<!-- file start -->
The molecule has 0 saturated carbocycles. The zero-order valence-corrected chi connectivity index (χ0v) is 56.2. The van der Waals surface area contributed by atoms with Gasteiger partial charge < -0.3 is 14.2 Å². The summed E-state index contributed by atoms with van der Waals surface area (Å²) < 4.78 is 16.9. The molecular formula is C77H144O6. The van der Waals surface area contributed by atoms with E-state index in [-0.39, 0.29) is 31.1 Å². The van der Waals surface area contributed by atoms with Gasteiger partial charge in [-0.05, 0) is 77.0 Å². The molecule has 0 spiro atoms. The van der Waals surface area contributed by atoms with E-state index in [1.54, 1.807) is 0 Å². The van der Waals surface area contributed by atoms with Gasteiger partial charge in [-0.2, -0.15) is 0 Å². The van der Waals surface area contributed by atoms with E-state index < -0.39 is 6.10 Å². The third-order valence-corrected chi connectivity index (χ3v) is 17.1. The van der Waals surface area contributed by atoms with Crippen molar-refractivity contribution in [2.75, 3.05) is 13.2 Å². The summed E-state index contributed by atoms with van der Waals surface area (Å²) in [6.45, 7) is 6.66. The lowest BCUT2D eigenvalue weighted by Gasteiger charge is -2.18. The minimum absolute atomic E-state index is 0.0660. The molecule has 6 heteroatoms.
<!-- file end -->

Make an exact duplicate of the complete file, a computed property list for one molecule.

The molecule has 0 saturated carbocycles. The zero-order valence-corrected chi connectivity index (χ0v) is 56.2. The van der Waals surface area contributed by atoms with Gasteiger partial charge < -0.3 is 14.2 Å². The summed E-state index contributed by atoms with van der Waals surface area (Å²) < 4.78 is 16.9. The molecular formula is C77H144O6. The van der Waals surface area contributed by atoms with E-state index in [-0.39, 0.29) is 31.1 Å². The van der Waals surface area contributed by atoms with Gasteiger partial charge in [-0.05, 0) is 77.0 Å². The molecule has 0 spiro atoms. The van der Waals surface area contributed by atoms with E-state index in [1.54, 1.807) is 0 Å². The van der Waals surface area contributed by atoms with Gasteiger partial charge in [-0.2, -0.15) is 0 Å². The van der Waals surface area contributed by atoms with E-state index < -0.39 is 6.10 Å². The third-order valence-corrected chi connectivity index (χ3v) is 17.1. The van der Waals surface area contributed by atoms with Crippen molar-refractivity contribution in [2.75, 3.05) is 13.2 Å². The summed E-state index contributed by atoms with van der Waals surface area (Å²) in [6.45, 7) is 6.66. The lowest BCUT2D eigenvalue weighted by Gasteiger charge is -2.18. The minimum absolute atomic E-state index is 0.0660. The molecule has 6 heteroatoms.